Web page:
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Open House is a long-term creative programme with Kettle’s Yard and communities in North Cambridge funded by the Paul Hamlyn Foundation and Cambridge City Council.
Each year the community selects the Open House Artist in Residence. Follow the residency here through live updates on research, ideas, and activity.
At a public meeting at North Cambridge Academy on the 24th February, members of the public and students at the school voted to select Harold Offeh as the next Open House Artist in Residence for North Cambridge. Harold will be working with communities in North Cambridge to explore the local area from now until the end of September 2017.
The second Open House Artist in Residence, Isabella Martin, worked with local residents to explore the area and create a new map together in a project called You Are Here. The project is inspired by Kettle’s Yard, celebrating all the individual and unique things which make a place special.
Isabella worked with local groups to share stories and knowledge and develop creative skills to turn these stories into artworks. The artworks formed part of the alternative neighbourhood map. It shows and celebrates what is unique about North Cambridge.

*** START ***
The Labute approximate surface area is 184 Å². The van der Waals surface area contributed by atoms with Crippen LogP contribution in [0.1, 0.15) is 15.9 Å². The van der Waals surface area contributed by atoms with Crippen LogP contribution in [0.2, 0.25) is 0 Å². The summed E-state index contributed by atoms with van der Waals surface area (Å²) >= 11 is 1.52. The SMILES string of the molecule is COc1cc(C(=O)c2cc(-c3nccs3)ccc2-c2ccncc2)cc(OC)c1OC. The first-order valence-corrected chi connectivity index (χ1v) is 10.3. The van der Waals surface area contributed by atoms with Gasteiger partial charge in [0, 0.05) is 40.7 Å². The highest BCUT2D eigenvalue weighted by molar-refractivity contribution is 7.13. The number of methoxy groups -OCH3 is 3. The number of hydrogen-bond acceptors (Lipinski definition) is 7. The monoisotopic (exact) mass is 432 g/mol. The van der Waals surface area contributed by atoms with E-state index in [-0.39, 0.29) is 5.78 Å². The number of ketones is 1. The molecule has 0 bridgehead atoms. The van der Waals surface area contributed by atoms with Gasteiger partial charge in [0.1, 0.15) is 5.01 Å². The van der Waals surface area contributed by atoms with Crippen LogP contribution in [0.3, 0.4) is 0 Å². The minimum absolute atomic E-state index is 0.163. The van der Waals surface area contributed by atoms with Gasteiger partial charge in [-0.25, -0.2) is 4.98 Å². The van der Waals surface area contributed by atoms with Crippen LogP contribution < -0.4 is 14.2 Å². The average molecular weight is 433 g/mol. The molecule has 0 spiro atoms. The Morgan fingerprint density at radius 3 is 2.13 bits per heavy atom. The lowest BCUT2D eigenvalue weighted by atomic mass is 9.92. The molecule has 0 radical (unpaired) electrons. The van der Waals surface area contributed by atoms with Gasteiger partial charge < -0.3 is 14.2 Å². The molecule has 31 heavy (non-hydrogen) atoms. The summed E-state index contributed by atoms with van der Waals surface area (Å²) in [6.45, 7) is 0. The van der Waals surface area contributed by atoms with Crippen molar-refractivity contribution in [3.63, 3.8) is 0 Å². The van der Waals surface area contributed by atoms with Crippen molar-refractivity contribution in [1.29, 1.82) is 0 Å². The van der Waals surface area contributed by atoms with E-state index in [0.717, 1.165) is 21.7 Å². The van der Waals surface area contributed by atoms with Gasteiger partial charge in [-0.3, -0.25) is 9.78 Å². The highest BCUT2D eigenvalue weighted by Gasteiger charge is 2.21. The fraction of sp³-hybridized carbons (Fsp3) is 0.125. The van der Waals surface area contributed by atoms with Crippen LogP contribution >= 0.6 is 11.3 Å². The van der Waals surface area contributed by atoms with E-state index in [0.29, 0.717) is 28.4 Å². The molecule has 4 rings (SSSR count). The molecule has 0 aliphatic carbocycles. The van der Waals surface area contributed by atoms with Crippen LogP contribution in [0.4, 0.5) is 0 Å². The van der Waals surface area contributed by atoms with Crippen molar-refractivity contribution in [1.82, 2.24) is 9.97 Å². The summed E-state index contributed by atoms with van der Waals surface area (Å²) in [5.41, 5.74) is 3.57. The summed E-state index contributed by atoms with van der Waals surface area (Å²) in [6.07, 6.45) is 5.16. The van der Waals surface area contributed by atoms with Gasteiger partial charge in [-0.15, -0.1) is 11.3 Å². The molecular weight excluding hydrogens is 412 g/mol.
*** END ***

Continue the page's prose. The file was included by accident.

At the end of November 2016 the map was revealed at a temporary print studio and exhibition in Arbury called Make Your Map where visitors joined her to make their own print of the map using a silk screen. The exhibition featured works from Kettle’s Yard’s collection including pieces by Ben Nicholson and Alfred Wallis, reproductions of historic maps which inspired Martin from the Cambridgeshire Collection and the Scott Polar Research Institute, and artworks created by participants at workshops and projects throughout the residency. For more information and to see photos from Make Your Map click here.
Emma Smith, our first Open House Artist in Residence, collaborated with local communities to develop a new performative artwork exploring people’s restorative pastimes entitled Variations on a Weekend Theme. From April to December 2015, Emma worked across Arbury, King’s Hedges, East Chesterton and Orchard Park, collecting and sharing activities and past times local residents undertake to feel relaxed and restored.
Emma collected advice and activities from residents across North Cambridge and invited people to share their activities with others. She was inspired by an unpublished manuscript written by Jim Ede, entitled Variations on a Weekend Theme. The manuscript details how Jim and his wife Helen welcomed servicemen from Gibraltar for weekends at their home in Tangiers where they could stay, try something new and recuperate.
In November 2015, Emma transformed the disused Maskell’s Bakery on Akeman Street, and for three days the shop became an ‘art apothecary’ where visitors received remedies for a variety of malaises and situations. While reusing the original bread shelves and glass counter, the shop was completely redecorated and a few selected artworks and glass objects from the Kettle’s Yard collection were on display. Visitors were invited to book a consultation with an Assistant Apothecarist in the shop. To see photos from Variations on a Weekend Theme click here.